At 71, Dr Kanwal Vilku, who braved the harsh winters of Antarctica for the longest time, is still busy working as a medical officer at Panjab University’s (PU) Bhai Ghanaiya Ji’s Institute of Health.
Though she officially retired as a chief medical officer from Central government service in 2007, neither has she stopped working, nor she has any plan to relax anytime soon.
“I like working. It keeps me active and happy. I would like to keep working until I can. But my daughter tells me I should stop now and look after my own health,” she says. Even at the time of vacations in PU, Dr Vilku sits in the health care and attend students who stay back in the hostel. “I am in the noblest profession. Why not serve till I can. Also here I am serving the children, so that makes the work more special,” she says.
Dr Vilku was working in Delhi in 1999, while her family stayed back there in Chandigarh. Frustrated at not getting any accommodation on rent being a single working woman in the capital, she randomly applied for the 19th Indian-Antarctic Scientific Expedition to Antarctica after seeing government’s circular. “I was told I was selected. We had to leave within three days I did not even have a passport. But everything worked out and there I was, standing on a ship for the first time in Cape Town, starting my journey to Antarctica at 51 years of age,” she says.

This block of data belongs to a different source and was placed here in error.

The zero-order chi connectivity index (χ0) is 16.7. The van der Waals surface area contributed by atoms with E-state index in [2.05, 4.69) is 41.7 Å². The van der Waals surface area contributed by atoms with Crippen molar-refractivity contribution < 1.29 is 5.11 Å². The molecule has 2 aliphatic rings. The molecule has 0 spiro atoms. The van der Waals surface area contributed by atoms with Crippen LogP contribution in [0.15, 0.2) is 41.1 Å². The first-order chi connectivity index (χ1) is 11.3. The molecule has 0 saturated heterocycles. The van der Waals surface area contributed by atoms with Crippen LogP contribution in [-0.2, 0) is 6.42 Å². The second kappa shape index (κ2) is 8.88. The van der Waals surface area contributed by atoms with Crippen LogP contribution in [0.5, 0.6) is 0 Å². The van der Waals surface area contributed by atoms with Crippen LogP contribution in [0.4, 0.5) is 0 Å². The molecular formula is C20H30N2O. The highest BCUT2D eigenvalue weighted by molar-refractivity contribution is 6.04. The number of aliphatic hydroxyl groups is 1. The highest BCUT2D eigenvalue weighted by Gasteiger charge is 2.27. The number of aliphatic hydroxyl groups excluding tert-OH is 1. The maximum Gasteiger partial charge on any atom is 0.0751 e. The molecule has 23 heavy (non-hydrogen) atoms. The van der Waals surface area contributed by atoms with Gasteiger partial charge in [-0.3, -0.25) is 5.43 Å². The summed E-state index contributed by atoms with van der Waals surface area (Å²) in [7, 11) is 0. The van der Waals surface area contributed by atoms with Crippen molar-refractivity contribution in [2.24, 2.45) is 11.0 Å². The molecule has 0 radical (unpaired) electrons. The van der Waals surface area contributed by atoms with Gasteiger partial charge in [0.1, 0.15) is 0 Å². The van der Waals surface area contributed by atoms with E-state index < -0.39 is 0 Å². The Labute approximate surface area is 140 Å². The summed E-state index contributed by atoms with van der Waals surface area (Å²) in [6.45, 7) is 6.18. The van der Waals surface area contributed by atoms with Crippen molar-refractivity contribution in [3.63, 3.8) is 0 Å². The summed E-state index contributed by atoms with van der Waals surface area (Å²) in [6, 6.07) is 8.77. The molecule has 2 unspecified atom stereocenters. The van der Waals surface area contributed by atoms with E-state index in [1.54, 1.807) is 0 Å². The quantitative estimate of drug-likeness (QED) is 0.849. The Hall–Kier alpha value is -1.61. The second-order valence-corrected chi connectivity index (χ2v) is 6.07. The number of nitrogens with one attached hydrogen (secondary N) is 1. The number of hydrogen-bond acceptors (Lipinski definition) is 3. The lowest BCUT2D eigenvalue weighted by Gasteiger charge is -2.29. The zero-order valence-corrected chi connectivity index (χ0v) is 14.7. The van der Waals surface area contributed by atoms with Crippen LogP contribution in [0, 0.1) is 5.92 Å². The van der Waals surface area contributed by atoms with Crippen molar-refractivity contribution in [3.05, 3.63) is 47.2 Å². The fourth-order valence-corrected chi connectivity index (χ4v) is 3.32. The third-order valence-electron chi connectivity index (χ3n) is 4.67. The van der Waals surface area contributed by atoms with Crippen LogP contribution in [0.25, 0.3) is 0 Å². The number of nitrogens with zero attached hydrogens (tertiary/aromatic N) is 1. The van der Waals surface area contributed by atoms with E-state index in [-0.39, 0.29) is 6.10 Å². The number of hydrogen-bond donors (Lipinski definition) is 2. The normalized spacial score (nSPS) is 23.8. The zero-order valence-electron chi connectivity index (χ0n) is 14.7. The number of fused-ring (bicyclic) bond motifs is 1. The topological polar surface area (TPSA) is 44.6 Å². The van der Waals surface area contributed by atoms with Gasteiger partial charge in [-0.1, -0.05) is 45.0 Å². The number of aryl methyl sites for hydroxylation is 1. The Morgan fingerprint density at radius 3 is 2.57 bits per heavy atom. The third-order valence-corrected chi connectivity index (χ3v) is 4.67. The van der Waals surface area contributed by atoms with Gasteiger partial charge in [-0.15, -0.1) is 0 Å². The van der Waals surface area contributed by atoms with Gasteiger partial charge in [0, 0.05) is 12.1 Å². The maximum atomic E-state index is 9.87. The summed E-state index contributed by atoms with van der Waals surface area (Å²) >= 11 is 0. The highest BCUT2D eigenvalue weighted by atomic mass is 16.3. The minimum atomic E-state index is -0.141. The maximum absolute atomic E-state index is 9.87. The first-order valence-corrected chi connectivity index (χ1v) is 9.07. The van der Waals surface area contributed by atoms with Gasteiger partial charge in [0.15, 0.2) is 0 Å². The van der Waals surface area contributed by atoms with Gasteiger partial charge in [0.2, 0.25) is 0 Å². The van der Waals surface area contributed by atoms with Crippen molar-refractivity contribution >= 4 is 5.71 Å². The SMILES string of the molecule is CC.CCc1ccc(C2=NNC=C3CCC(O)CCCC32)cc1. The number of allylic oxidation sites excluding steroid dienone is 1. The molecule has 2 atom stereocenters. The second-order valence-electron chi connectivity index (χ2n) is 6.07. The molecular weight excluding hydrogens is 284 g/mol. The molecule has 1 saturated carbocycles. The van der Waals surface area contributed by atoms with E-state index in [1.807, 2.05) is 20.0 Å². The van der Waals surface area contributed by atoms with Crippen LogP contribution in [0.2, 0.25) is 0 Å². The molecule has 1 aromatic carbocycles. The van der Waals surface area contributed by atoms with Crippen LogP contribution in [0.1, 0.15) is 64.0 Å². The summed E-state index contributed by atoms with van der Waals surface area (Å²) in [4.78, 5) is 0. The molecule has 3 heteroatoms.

Dr Vilku remembers in Antarctica, she not only had to brave the harsh weather, but also the hostility of her male colleagues who were not comfortable with the company of a woman. After initial hurdles, things got fine and I spent 16 long months in the continent as the medical officer of the crew,” she added.
Another adventure she was a part of was serving in the Intelligence Bureau as a medical officer. She was posted in challenging terrains like Kashmir, Ladakh, Himachal Pradesh etc. She also served as a medical officer in Assam, Mizoram, Arunachal Pradesh and Meghalaya. “Wherever I went, I served with compassion and that made even the challenging situations a cakewalk for me,” she said.
The expedition to Antarctica has changed her life. She returned to grand receptions, felicitations and honour and was awarded by the President of India. She got widely covered by the national press and television and appeared in the Limca Book of Records as the first Asian woman to have stayed in Antarctica on a long mission.
Apart from being a doctor, she is an artist too. “I studied fine arts for a brief period after completing my MBBS and MD,” says Dr Vilku.

Source: Times Of India, Tribune India.

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